Dell and Cray Computer at SC09 showcased the Cray CX1-iWS deskside computer, which combines a visualization cluster using Nvidia processors with eight-core Xeon processors in a compute cluster. Several independent software vendors (ISVs) have already announced support for the new machine, including Dassault and Ansys for their analysis tools and The MathWorks for MatLab, its scientific and engineering software.

At the moment, there is fierce competition in the realm of HPC as the leading computer scientists and processor makers hash out the various approaches to solving big problems. The stakes are high. The strategies developed to drive giant super computers are also going to go to work on mainstream problems as well, for video transcoding, rendering, physics, imaging filters, and image enhancement. And the list will grow, so this is technology that will be in every computer down the road, and it’s not a long road, either.

There are three basic paths being pursued by the processor companies. Intel is championing the multi-CPU core approach. AMD is in there as well with multiple CPUs, but it is also pursuing Fusion, an integrated chip that includes CPUs and GPU cores. Nvidia and ATI, AMD’s graphics subsidiary, are going for multiple GPUs, and at the moment, this approach—also referred to as heterogeneous computing—has a great deal of traction.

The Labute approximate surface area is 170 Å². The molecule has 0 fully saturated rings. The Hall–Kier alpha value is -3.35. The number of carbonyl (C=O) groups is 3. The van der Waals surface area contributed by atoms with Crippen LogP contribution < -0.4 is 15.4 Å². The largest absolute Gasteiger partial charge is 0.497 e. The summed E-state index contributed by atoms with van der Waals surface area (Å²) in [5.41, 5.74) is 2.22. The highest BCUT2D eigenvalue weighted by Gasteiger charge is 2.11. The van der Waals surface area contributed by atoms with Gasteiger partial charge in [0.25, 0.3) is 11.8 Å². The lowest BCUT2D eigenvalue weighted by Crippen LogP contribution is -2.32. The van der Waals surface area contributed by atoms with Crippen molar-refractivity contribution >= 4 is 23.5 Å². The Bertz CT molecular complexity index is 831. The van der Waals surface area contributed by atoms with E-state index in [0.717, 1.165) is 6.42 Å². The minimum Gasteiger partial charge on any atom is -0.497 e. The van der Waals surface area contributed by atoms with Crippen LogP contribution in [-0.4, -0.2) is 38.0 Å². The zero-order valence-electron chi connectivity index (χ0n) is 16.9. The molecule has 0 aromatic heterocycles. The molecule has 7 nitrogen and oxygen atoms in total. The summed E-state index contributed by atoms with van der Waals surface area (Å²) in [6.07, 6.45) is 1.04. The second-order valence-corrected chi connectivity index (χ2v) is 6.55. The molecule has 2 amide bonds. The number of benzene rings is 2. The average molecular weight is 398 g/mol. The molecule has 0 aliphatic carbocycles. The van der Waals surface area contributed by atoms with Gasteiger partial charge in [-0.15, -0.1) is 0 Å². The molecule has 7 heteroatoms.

Rise of GPGPU
GPGPU stands for general-purpose graphics processing unit, and the term is interchangeable with “GPU compute.” GPU compute approaches take advantage of the hundreds of cores in a GPU to perform tasks other than getting pixels to the screen. The trick is that you have to program applications in such a way that they behave like a graphics application. Nvidia has been very proactive in GPU compute, and the company has worked closely with university research centers to develop its CUDA tool for application development.


Supercomputers are vital to scientific research. Here, positive (red) and negative (green) ions are placed into a ribosome in an effort to kill it. This process requires very large scale calculations of ribosome electrostatics that have been made possible by GPU computing.

The open standards body Khronos has developed OpenCL, a project that has involved Apple, AMD, and Nvidia, among other interested parties. OpenCL is also a development language, and Nvidia is evolving CUDA to co-exist with OpenCL; in a subtle bit of marketing eloquence, Nvidia now refers to CUDA as CUDA for CL. Nvidia arch rival ATI has developed the Stream architecture for GPGPU and has committed to OpenCL. The company has been somewhat schizophrenic about its commitment to GPU compute, probably because it has had to pick its fights more carefully than its wealthier competitors, Intel and Nvidia. Now, however, AMD seems to be concentrating on its Stream initiative. The rewards for GPU compute are huge: There are applications that are seeing a speed up of 300x, and improvements of 10x are common.

The Once and Future Larrabee
Intel has not always been solely an x86 processor builder. The company has had other semiconductor architectures, most notably the ARM-based XScale which was eventually spun off to Marvell. When Intel sold its XScale technology, it was based on the longevity of the x86, and the company’s position is that there is nothing you can’t do with x86 cores, including graphics.